Most of us tend to have somewhat negative associations with salt, however­—from the dehydrating discomfort (thirst, bloating) we experience after we've eaten too much of it, to the long-term health dangers of a sodium-heavy diet, to the filmy, sticky feeling that inevitably punctuates long days at the beach. It's certainly not something that springs to mind when thinking about hydration—even though certain salts have a unique ability to attract and hold water, making them a valuable ingredient in moisturizer formulation. Sodium hyaluron, the form of hyaluronic acid used in many face creams, is technically a salt. "Sodium hyaluron is a very viscous substance that increases the water-holding capacity of skin," says New York dermatologist Francesca Fusco, MD, "so it has an almost immediate plumping effect." (Reps for the brand Kinerase, for instance, claim that its presence in the company's new C8 Intensive Treatment multiplies the skin's water content by 1,000.) Whether or not a salt is drying, Fusco explains, comes down to its composition: "Ordinary salt is largely sodium chloride, which is very dehydrating," she says, "but mineral salt, such as Dead Sea salt, is rich in magnesium and calcium, which improve hydration by strengthening the barrier function of the skin." Indeed, those minerals—in addition to zinc and potassium, other components of unrefined salt—are classified by scientists as "natural moisturization factors" for the way they support the skin's water balance. "An example I give my patients is that when you sit in a non-salt bath, your skin wrinkles and prunes," Fusco says. "But that doesn't happen in salt water because salt reproduces an environment in balance with your skin in which your skin doesn't leak out moisture."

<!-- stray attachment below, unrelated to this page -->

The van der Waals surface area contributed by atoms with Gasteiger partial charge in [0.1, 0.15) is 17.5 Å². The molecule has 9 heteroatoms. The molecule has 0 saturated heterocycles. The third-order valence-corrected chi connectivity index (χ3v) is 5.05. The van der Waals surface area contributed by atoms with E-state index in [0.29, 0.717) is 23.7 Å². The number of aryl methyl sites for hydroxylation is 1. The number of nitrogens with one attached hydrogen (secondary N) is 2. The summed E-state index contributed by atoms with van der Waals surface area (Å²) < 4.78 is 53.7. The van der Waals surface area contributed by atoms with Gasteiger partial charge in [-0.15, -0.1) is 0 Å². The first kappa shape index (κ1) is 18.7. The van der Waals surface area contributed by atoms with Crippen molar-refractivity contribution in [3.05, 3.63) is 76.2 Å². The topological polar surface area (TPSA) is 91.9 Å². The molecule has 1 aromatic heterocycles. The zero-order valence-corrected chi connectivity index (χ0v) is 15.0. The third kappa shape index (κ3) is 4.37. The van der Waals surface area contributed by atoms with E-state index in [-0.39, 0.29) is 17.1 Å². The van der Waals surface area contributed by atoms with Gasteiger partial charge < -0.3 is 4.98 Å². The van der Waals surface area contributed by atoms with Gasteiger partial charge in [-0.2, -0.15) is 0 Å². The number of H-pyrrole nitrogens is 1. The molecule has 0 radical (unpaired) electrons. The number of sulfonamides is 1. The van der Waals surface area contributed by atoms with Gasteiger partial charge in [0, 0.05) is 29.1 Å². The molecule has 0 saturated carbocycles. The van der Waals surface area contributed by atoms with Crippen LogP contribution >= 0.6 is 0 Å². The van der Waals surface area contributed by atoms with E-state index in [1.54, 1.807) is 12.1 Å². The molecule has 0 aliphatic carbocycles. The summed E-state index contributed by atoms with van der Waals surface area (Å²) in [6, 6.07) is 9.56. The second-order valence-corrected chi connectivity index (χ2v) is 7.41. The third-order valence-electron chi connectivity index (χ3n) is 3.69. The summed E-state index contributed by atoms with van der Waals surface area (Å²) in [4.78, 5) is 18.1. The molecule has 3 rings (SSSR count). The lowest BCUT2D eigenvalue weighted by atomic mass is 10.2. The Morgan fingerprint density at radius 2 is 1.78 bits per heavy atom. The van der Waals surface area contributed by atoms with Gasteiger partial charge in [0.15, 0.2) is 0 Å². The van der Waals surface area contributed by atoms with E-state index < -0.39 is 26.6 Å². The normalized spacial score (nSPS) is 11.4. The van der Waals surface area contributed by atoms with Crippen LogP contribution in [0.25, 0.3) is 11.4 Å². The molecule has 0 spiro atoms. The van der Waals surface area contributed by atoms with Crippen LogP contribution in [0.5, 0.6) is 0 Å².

At Ananda Dead Sea Laboratories in Israel, salt is everywhere—there are even statues made from the stuff, like Lot's wife, standing in the building's entryway—which isn't surprising considering that this is the only cosmetics company in the world with direct access to Earth's saltiest body of water. Perched on a mountainside with a breath-catching view of the Dead Sea (and Jordan, visible on the opposite shore), the facility houses an extensive research and development department in addition to a factory floor and enormous shop; the latter two are open to tourists. Scientists here have been studying the effects of Dead Sea salts and mud on skin since the company was founded in 1988, finding that the mineral compounds improve cellular metabolism (that is, the efficiency with which cells convert nutrients into energy, as well as the speed at which old skin cells are replaced by new ones), stimulate circulation, and even protect against UVB radiation. The lab's key breakthrough, however, was discovering the way in which the salts moisturize the skin through osmosis. "The minerals of the Dead Sea are hydroscopic, meaning they attract water," explains ananda research and development manager Isabelle Afriat, PhD, "so when you put them on the skin, they act like a pump, drawing moisture and nutrients from the deeper levels of the skin up to the epidermis." Every Ahava face and body product contains a sample of Dead Sea water, patented as the "Osmoter," which, the company maintains, increases the skin's hydration both on the top and dermal levels by effectively rebalancing the distribution of naturally occurring minerals in the cells. A number of independent studies also show that the Dead Sea minerals reduce roughness and inflammation, improving overall skin health.